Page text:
The Democratic Party's abandonment of its longstanding regulatory and Keynesian approach to economics was accelerated by Bill Clinton, whose "It's the economy, stupid" political premise reinvigorated his party until it discovered what that phrase actually meant in practice. Under Clinton, the Democrats became the nation's second party of business and its newest defender of accumulated wealth. Clinton's 1993 pact with the Devil (in the guise of Fed Chairman Alan Greenspan) brought continued high interest rates throughout the 1990s and a Democratic agreement to cut government social spending, balance the budget, and keep hands off Wall Street in exchange for continued "investor confidence" and the creation of jobs, however menial; this, in turn, brought a stock-market boom, then a bubble, and eventually a bust, which we are now paying for in spades.

The Clinton years witnessed the reappointment of an unabashed conservative Republican (Greenspan) to the nation's top economic job, head of the Federal Reserve. They likewise saw the adoption by a Democratic administration of Republican free-trade policies inimical to Democratic constituencies. And they saw as well the Democratic Party further committed to the deregulation of corporate America, with the basic removal of anti-trust enforcement and government oversight from the telecommunications, financial services, and electrical-energy sectors, thereby laying the groundwork for much of the business corruption and consumer abuse that emerged a few years later.

As things turned out, it was, indeed, the economy, stupid: the economy of the dot-com implosion and the corporate accounting scandals; it was also the political economy of government operating for the benefit of business interests, as Democrats joined Republicans in pledging fealty to corporations willing to fund their party's election campaigns. All of this meant that, as a Democratic president left office at the end of 2000, his party fully shared in the responsibility for a 1920s-style economy poised for a 1930s-style collapse. And when things began to unravel in 2001-02, Democrats were in no position to criticize conservative policies; they were as tied to the Bush laissez-faire economy as was Bush himself.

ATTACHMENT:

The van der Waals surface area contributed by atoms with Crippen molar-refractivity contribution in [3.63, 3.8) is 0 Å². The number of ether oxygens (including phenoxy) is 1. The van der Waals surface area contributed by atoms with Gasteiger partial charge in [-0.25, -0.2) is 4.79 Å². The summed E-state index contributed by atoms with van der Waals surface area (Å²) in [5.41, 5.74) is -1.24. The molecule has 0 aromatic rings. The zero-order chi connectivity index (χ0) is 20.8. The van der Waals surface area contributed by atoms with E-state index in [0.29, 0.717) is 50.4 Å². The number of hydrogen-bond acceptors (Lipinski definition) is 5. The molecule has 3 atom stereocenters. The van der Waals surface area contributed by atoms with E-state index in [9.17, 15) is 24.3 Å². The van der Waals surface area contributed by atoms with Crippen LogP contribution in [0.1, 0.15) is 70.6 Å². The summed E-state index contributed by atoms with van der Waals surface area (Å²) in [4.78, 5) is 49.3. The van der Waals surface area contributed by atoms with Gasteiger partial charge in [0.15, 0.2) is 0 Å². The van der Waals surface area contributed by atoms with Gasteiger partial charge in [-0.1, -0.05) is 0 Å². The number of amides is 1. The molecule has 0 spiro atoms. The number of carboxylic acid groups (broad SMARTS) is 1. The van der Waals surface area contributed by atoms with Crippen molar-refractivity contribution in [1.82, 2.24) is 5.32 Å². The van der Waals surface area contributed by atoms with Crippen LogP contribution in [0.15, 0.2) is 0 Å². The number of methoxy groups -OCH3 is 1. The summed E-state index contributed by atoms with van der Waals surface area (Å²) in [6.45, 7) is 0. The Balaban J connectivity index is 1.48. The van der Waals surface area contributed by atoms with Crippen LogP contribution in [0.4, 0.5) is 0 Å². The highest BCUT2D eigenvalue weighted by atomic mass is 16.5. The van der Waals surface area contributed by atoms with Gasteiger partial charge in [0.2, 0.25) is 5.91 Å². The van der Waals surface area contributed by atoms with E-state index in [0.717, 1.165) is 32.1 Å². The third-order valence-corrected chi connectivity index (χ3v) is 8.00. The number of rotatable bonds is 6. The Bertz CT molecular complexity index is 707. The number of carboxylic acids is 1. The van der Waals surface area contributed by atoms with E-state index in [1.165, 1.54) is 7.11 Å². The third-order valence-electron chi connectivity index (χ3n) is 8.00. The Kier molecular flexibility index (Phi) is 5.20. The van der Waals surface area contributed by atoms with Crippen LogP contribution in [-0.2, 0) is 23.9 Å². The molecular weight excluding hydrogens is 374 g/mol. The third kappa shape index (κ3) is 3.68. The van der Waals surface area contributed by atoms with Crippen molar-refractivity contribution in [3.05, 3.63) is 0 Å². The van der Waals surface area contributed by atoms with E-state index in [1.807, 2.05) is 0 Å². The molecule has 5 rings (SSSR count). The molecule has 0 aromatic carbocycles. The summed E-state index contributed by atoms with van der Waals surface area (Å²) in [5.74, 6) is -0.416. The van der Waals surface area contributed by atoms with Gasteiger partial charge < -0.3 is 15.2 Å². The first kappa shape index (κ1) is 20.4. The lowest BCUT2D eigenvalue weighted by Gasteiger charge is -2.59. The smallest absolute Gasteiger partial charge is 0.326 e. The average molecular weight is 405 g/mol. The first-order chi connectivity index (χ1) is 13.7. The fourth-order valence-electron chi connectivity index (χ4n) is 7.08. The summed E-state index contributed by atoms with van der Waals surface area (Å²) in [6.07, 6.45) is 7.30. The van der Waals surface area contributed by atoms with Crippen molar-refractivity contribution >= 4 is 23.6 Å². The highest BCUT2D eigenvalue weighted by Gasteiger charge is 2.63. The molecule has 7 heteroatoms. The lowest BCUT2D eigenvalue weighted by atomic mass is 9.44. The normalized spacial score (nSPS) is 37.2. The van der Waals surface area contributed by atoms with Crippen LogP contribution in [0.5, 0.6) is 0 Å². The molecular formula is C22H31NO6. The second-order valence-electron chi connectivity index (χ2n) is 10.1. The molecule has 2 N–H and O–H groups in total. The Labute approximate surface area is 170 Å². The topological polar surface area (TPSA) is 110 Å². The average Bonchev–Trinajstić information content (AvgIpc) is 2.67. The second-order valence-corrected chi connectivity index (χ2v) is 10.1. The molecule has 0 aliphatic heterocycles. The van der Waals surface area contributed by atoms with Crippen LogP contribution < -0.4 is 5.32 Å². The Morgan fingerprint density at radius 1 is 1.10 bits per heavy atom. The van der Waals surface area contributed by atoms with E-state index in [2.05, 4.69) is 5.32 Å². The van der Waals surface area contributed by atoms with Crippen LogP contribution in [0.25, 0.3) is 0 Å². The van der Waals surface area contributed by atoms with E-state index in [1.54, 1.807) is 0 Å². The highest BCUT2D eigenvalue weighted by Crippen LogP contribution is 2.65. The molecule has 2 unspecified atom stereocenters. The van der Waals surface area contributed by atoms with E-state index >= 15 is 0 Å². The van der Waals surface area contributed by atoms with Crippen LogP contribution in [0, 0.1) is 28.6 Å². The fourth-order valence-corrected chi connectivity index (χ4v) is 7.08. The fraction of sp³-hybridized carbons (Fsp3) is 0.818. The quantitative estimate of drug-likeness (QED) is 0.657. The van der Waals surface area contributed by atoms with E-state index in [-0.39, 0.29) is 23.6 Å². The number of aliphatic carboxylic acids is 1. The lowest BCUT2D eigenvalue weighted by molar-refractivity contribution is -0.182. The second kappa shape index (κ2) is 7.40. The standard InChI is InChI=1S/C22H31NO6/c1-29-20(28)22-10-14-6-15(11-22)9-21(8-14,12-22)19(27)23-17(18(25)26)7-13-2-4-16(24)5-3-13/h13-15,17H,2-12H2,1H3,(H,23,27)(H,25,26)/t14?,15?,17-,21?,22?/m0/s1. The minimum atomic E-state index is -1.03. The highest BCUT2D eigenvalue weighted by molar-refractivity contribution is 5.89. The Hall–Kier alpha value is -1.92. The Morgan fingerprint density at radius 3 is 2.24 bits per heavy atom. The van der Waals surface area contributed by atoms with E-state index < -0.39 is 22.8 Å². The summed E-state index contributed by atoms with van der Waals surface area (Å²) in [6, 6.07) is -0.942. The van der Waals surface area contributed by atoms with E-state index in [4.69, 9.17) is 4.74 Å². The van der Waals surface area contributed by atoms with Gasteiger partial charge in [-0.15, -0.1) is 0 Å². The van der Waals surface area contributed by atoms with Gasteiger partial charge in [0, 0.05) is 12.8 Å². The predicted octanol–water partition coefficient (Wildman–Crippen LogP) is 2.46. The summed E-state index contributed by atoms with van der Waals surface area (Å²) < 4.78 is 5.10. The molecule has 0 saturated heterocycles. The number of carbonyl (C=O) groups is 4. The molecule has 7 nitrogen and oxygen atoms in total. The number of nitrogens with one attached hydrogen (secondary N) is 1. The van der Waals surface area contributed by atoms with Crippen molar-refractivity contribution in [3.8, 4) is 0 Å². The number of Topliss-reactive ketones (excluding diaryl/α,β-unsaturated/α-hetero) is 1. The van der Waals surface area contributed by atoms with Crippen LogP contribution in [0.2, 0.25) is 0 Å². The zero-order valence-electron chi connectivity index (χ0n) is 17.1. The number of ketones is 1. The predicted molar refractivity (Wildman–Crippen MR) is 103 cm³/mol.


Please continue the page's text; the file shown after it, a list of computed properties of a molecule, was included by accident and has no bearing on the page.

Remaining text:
The historical pattern had evolved differently during prior periods of Democratic ascendancy. When Presidents Roosevelt and Kennedy assumed power in 1933 and 1961, respectively, they each did so after a decade of liberal critiques had exposed the flaws of failed conservative economic policies and readied the public for progressive change. Carter and Clinton, by contrast, emerged from predominantly conservative political milieus and arrived in office already predisposed toward so-called market solutions. To the extent they weren't, they were quickly co-opted by the then-fashionable academic theories and programs of the economic right: deregulation, privatization, unrestricted trade, flatter taxes, and smaller government. This presidential acceptance of the nostrums of conservative economists indirectly implicated the entire Democratic party in the ideologically rigid policies that gradually created the conditions plaguing us today: financial corruption, a casino stock market, vast class disparities in wealth, the deindustrialization of the nation, and so forth.

The upshot, which manifested itself last election day, is that Democrats have lost the normal out-party advantage of being critics of the status quo on such economic issues as, for example, taxation; years of me-too behavior have crippled them as a credible opposition. The way back is obvious, but difficult. Democrats will have to disenthrall themselves from their recent past (including the Clinton interlude), separate themselves from the Bush Republicans on a whole host of issues -- mainly economic, but also in foreign policy -- and reaffirm their neglected liberal-populist roots. There are no more strategic excuses; the only road out of the wilderness is the one bearing left.

Wayne O'Leary is a writer in Orono, Maine.